Knighted in 1963 and appointed AK in 1977, Syme was the inaugural president (1980-83) of the Order of Australia Association. Holding many additional offices and gaining awards along the way, he became a member of the International Advisory Committee for the Chase Manhattan Bank in 1965 and a vice-chairman of the Private Investment Co. for Asia in 1969. He chaired the Nuffield Foundation Australian Advisory Committee, was a member (1976-77) of the Interim Australian Science and Technology Council and a director (1971-77) of the Australian Industry Development Corporation. An honorary member (1966) of the Australian Institute of Mining and Metallurgy, he received honorary degrees from the University of New South Wales (D.Sc., 1960) and Monash University (LL.D, 1981) and the (Sir) John Storey medal (1971) from the Australian Institute of Management.

Sir Colin was one of the leading businessmen of his generation. His success came from his capacity for hard work, common sense and balanced perspective. The boards he chaired worked harmoniously; he sought consensus rather than conflict. While the press saw him as a reserved man, he described himself as ‘gregarious’, and a lover of good food and wine. He possessed a warm sense of humour and, for all his power and influence, he was a modest man. A member of both the Melbourne and the Australian clubs, he served as the latter’s president in 1971-72; his standard luncheon order there was a half serving of whiting. Although living in Toorak, he continued to drive an old Holden car, used a battered plastic briefcase and wore well-used suits and coats. He enjoyed fly-fishing, describing it as ‘a combination of art and science – a skill never finally learnt which creates a further striving for learning’. A remote shack ‘beyond Eildon’ enabled him to pursue this passion. Predeceased by his wife (d.1981) and survived by their daughter and three sons, Syme died on 19 January 1986 at Howqua and was cremated. His estate was sworn for probate at $1,889,368.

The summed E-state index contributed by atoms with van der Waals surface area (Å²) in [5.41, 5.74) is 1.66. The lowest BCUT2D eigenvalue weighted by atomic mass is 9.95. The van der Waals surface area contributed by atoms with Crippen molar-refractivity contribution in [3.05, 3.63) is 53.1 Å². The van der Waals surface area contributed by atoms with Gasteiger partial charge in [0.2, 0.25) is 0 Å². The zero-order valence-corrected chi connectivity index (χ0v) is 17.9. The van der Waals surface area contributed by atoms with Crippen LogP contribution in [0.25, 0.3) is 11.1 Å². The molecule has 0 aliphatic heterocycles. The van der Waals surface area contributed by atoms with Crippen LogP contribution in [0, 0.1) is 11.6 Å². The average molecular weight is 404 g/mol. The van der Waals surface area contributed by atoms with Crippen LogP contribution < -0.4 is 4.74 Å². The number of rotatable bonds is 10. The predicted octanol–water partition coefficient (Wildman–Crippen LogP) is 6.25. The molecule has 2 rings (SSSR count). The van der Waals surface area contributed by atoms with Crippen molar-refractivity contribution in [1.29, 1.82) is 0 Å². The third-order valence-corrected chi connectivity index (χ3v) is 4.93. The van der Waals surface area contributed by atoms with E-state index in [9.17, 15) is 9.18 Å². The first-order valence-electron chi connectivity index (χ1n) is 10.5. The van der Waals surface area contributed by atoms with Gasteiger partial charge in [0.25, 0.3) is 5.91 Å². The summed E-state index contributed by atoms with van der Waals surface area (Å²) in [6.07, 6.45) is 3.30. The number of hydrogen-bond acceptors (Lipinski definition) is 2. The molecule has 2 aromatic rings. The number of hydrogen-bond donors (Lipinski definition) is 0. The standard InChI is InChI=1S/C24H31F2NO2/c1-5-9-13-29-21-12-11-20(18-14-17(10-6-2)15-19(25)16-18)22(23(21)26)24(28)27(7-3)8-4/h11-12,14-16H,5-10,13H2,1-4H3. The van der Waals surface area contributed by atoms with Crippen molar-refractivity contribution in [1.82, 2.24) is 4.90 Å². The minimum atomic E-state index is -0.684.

Select Bibliography

  • H. Iverson, The Leaders of Industry and Commerce in Australia (1963)
  • H. Hughes, The Australian Iron and Steel Industry (1964)
  • G. A. Manning, The Elder Smith Goldsbrough Mort Merger (1970)
  • A. Trengove, ‘What’s Good for Australia..!’ (1975)
  • T. Hewat, The Elders Explosion (1988)
  • P. de Serville, The Australian Club (1998)
  • Herald (Melbourne), 6 Aug 1965, p 9, 22 Dec 1966, p 4, 7 Sept 1968, p 23, 20 Oct 1975, p 1
  • Age (Melbourne), 22 July 1970, p 2, 23 Jan 1986, p 18
  • Sun News-Pictorial (Melbourne), 8 Jan 1969, p 35, 21 July 1970, p 10
  • B884, item V363595 (National Archives of Australia).

Citation details

D. T. Merrett, 'Syme, Sir Colin York (1903–1986)', Australian Dictionary of Biography, National Centre of Biography, Australian National University,, published first in hardcopy 2012, accessed online 16 April 2024.

This article was published in hardcopy in Australian Dictionary of Biography, Volume 18, (Melbourne University Press), 2012

View the front pages for Volume 18

© Copyright Australian Dictionary of Biography, 2006-2024

Colin Syme, 1963

Colin Syme, 1963

National Archives of Australia, A1200, L45287

Life Summary [details]


22 April, 1903
Claremont, Perth, Western Australia, Australia


19 January, 1986 (aged 82)
Howqua, Victoria, Australia

Religious Influence

Includes the religion in which subjects were raised, have chosen themselves, attendance at religious schools and/or religious funeral rites; Atheism and Agnosticism have been included.